- International Enforcement Actions
On October 29, the U.S. Justice Department confirmed the details of two previously seized shipments of Iranian-origin advanced conventional weapons and announced legal efforts to forfeit the weapons. In a complaint filed with the U.S. District Court for the District of Columbia, the Justice Department requested the forfeiture of weapons interdicted by U.S. forces in 2019 and 2020 en route to Yemen – the government's largest-ever forfeiture action for weapons from Iran.
The seizure and forfeiture effort are part of a broader U.S. campaign to block Iranian weapons smuggling and punish the networks involved in such smuggling, particularly those operated by Iran's Islamic Revolutionary Guard Corps (IRGC). The IRGC is an arm of Iran’s military and a U.S.-designated Foreign Terrorist Organization. The group plays a central role in Iranian efforts to supply weapons to proxies, notably to the Houthis in Yemen – the presumptive end-user of the recently seized weapons. Such transfers may violate a United Nations embargo on weapons deliveries to Yemen because of the ongoing conflict between the Houthis and the U.N.-recognized Yemeni government. The weapons themselves are also notable, in that these systems have been used by the Houthis in attacks on Saudi Arabia.
While civil asset forfeiture is regularly used by the U.S. government to disrupt money laundering, drug trafficking, and terrorist financing, its use as a tool against proliferators and sanctions evaders is a more recent development. U.S. civil forfeiture law enables the Justice Department to seize goods suspected of use in criminal activity without having to charge the owners of the property with a crime. Unlike seizures involving cash or smuggled oil, it is unclear how the government plans to dispose of the goods in this case and extract value from them once the forfeiture is granted.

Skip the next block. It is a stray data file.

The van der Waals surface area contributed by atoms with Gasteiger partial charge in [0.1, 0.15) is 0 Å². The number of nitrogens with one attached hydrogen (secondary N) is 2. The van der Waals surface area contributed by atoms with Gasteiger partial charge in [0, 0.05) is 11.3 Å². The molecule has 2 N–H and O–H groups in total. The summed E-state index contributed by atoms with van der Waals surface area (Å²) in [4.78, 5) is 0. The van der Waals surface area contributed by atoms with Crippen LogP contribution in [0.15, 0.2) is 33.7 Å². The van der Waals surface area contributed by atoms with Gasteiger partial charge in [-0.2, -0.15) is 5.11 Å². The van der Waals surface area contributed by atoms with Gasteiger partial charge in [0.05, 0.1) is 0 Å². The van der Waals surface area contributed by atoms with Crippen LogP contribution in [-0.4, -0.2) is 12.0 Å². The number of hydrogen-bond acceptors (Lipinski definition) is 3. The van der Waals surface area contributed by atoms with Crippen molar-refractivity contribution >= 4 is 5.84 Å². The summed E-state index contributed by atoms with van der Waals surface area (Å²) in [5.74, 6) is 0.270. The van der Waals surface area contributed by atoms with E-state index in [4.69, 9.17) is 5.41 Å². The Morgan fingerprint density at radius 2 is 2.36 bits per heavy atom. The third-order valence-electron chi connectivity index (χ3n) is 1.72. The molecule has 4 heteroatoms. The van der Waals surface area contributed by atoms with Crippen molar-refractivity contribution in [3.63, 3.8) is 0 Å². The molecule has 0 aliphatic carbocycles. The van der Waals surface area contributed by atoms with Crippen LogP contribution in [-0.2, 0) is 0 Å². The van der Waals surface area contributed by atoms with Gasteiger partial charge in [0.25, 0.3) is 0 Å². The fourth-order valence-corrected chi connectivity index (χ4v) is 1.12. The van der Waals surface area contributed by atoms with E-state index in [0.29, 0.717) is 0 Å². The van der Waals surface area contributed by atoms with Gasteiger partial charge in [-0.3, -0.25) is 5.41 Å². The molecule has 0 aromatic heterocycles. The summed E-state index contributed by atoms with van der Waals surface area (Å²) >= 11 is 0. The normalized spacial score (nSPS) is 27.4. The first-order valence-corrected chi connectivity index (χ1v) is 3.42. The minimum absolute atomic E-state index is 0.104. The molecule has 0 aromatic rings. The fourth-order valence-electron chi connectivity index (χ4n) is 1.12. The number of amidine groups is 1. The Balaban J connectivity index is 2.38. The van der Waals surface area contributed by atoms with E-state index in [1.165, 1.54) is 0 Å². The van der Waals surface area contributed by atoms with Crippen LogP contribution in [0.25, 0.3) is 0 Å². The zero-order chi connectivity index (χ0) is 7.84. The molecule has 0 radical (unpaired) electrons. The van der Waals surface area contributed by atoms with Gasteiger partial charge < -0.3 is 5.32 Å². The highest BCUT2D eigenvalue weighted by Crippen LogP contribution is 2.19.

The U.S. Navy Central Command concluded that the weapons seized from the Al Raheeb in November 2019 and from the Al Qanas 1 in February 2020 "are of Iranian manufacture and are consistent with known Iranian weapons," following "extensive inspection of the weapons and weapon components." In a briefing on February 19, following the interdiction of the Al Qanas 1, a Central Command official assessed that "there's just not any plausible way that these missiles and weapons could have gotten on a dhow between Iran and Yemen except that the IRGC has continued a pattern of smuggling to the Houthis." This conclusion is based on an analysis of the weapon components, which reflect design characteristics specific to Iranian systems, Persian markings on the components and labels, and connections to an Iranian manufacturer.
The United States also provided the U.N. Panel of Experts on Yemen with access to the seized weapons. The Panel, which has long investigated the origin of arms shipments to Yemen, likewise concluded that the weapons in the earlier Al Raheeb shipment are likely of Iranian origin. The Panel’s investigation of the more recent Al Qanas 1 seizure is ongoing.
The Al Raheeb – November 2019
The USS Forrest Sherman boarded the Al Raheeb on November 25, 2019, while on patrol in the Arabian Sea. The dhow vessel, manned by a Yemeni crew, was sailing without a maritime flag at the time.